Whatever feedback your loved ones give you, you will gain further clarity and insight into your situation.
And while the feedback of one person shouldn’t necessarily make or break your relationship, if you see a pattern in the feedback (either positive or negative) that you receive, then it’s probably worth listening to.
4. Keep your favourite things about them front and centre
If your heart is leaning further and further in the direction of ‘This person is actually quite good for me and I’m just afraid of getting hurt/being seen fully/opening my heart to someone again’ then this tip will work wonders for you.
Just like I often advise people who are in on-again-off-again relationships to keep a list of things that they don’t like about their ex front and centre, when you’re trying to calm your anxiety in a relationship, it’s best to keep a list of positive things handy so that you’re reminded me of the reality of them often.
Maybe you love how driven they are. Or how insightful they are. Or how kind they are. Or how cute their nose is.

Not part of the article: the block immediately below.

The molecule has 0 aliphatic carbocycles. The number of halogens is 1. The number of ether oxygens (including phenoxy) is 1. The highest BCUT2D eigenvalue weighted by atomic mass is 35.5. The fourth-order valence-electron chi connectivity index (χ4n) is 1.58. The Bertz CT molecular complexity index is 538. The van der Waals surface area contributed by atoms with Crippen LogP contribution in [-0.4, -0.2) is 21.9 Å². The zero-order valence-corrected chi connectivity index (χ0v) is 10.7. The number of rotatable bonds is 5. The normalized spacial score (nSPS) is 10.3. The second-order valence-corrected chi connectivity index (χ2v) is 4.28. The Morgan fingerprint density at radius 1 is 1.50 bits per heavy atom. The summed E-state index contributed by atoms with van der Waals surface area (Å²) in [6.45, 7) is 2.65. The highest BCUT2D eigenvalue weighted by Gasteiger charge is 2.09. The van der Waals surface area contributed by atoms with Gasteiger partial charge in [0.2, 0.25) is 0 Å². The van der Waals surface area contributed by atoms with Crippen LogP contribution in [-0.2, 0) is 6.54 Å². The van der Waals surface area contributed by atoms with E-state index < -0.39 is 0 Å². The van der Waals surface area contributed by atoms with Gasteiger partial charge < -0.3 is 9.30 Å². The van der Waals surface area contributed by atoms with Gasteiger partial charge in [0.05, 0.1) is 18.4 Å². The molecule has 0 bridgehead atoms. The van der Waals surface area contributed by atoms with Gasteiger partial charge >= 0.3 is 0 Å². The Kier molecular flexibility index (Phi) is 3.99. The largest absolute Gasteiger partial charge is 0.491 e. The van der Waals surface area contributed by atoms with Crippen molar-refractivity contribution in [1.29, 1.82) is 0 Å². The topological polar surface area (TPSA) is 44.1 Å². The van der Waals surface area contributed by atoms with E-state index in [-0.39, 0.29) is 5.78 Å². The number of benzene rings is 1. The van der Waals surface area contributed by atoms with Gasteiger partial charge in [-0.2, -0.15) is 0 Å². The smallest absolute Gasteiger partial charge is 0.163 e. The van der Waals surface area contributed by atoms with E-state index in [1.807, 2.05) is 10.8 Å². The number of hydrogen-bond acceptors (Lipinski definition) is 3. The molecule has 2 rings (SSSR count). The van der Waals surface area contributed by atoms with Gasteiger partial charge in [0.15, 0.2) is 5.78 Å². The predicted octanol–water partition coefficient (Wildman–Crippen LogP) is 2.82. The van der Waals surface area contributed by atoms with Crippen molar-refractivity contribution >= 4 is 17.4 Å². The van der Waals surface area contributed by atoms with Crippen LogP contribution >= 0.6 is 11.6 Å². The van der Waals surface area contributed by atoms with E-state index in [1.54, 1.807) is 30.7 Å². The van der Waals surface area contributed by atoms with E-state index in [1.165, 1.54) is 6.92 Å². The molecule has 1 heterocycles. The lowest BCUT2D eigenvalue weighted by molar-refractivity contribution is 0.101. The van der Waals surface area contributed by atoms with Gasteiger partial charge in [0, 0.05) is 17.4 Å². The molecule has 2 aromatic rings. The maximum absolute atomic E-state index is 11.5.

Whatever it is you adore about your significant other, simply place your list of positives on your cell phone’s wallpaper, or on a sticky note that you can stick on your bathroom mirror or computer so that you see them often.
5. Ask, ‘Does this person help me to be more myself or less?’
While any intimate relationship requires time, energy, attention, and effort to thrive, ultimately, the relationship that you’ll spend most of your life in is the one that helps you to be more you and feel more free.
Can you honestly answer the question, ‘Does this person help me to be more free in my life?’ in the affirmative? Then you are probably experiencing a healthy, resilient connection that you should invest in.
Conversely, if you feel trapped, limited, and out of alignment with who you truly are by engaging in your relationship, then it might not be the right thing to invest in.
Figure out what your core values are, remind yourself what your life is actually about, and then see if the person you’re dating is an aligned fit for what you know about yourself. Simple as that.
Dedicated to your success,
Ps. If you’re struggling with relationship anxiety and need an outside perspective, I’m always available to hop on a call with you to help you gain a deeper sense of clarity and ease about your situation.